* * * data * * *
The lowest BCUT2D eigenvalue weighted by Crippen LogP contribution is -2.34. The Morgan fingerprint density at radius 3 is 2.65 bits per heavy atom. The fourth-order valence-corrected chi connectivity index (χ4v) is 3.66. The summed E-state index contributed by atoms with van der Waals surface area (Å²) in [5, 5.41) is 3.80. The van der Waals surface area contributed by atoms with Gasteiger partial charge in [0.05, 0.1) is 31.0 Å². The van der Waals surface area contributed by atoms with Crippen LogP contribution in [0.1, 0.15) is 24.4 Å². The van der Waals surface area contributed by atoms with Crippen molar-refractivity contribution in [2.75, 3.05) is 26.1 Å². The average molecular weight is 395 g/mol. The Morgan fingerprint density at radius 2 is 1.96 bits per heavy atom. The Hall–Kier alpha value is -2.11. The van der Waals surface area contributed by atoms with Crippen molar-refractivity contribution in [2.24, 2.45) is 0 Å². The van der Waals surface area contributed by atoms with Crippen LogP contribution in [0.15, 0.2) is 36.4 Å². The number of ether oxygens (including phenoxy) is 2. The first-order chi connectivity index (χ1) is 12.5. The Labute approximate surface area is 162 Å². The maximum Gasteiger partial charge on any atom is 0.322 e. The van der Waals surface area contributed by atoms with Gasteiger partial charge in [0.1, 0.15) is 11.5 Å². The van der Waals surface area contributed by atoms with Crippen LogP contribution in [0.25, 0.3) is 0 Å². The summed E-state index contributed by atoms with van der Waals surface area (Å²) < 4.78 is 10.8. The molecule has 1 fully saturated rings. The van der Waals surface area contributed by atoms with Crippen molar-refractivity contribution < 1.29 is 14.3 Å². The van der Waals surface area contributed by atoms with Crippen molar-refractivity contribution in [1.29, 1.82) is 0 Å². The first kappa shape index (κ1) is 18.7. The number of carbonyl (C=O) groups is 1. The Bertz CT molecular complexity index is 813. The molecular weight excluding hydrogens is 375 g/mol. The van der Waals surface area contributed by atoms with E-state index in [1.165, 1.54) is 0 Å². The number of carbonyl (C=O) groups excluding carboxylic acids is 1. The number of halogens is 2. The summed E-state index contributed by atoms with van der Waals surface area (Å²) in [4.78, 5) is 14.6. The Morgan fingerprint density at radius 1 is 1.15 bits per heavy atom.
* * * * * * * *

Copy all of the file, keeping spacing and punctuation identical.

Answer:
The lowest BCUT2D eigenvalue weighted by Crippen LogP contribution is -2.34. The Morgan fingerprint density at radius 3 is 2.65 bits per heavy atom. The fourth-order valence-corrected chi connectivity index (χ4v) is 3.66. The summed E-state index contributed by atoms with van der Waals surface area (Å²) in [5, 5.41) is 3.80. The van der Waals surface area contributed by atoms with Gasteiger partial charge in [0.05, 0.1) is 31.0 Å². The van der Waals surface area contributed by atoms with Crippen LogP contribution in [0.1, 0.15) is 24.4 Å². The van der Waals surface area contributed by atoms with Crippen molar-refractivity contribution in [2.75, 3.05) is 26.1 Å². The average molecular weight is 395 g/mol. The Morgan fingerprint density at radius 2 is 1.96 bits per heavy atom. The Hall–Kier alpha value is -2.11. The van der Waals surface area contributed by atoms with Crippen molar-refractivity contribution in [2.24, 2.45) is 0 Å². The van der Waals surface area contributed by atoms with Crippen LogP contribution in [0.15, 0.2) is 36.4 Å². The number of ether oxygens (including phenoxy) is 2. The first-order chi connectivity index (χ1) is 12.5. The Labute approximate surface area is 162 Å². The maximum Gasteiger partial charge on any atom is 0.322 e. The van der Waals surface area contributed by atoms with Gasteiger partial charge in [0.1, 0.15) is 11.5 Å². The van der Waals surface area contributed by atoms with Crippen LogP contribution in [0.25, 0.3) is 0 Å². The summed E-state index contributed by atoms with van der Waals surface area (Å²) < 4.78 is 10.8. The molecule has 1 fully saturated rings. The van der Waals surface area contributed by atoms with Crippen molar-refractivity contribution < 1.29 is 14.3 Å². The van der Waals surface area contributed by atoms with Crippen molar-refractivity contribution in [1.29, 1.82) is 0 Å². The first kappa shape index (κ1) is 18.7. The number of carbonyl (C=O) groups is 1. The Bertz CT molecular complexity index is 813. The molecular weight excluding hydrogens is 375 g/mol. The van der Waals surface area contributed by atoms with E-state index in [1.165, 1.54) is 0 Å². The number of carbonyl (C=O) groups excluding carboxylic acids is 1. The number of halogens is 2. The summed E-state index contributed by atoms with van der Waals surface area (Å²) in [4.78, 5) is 14.6. The Morgan fingerprint density at radius 1 is 1.15 bits per heavy atom.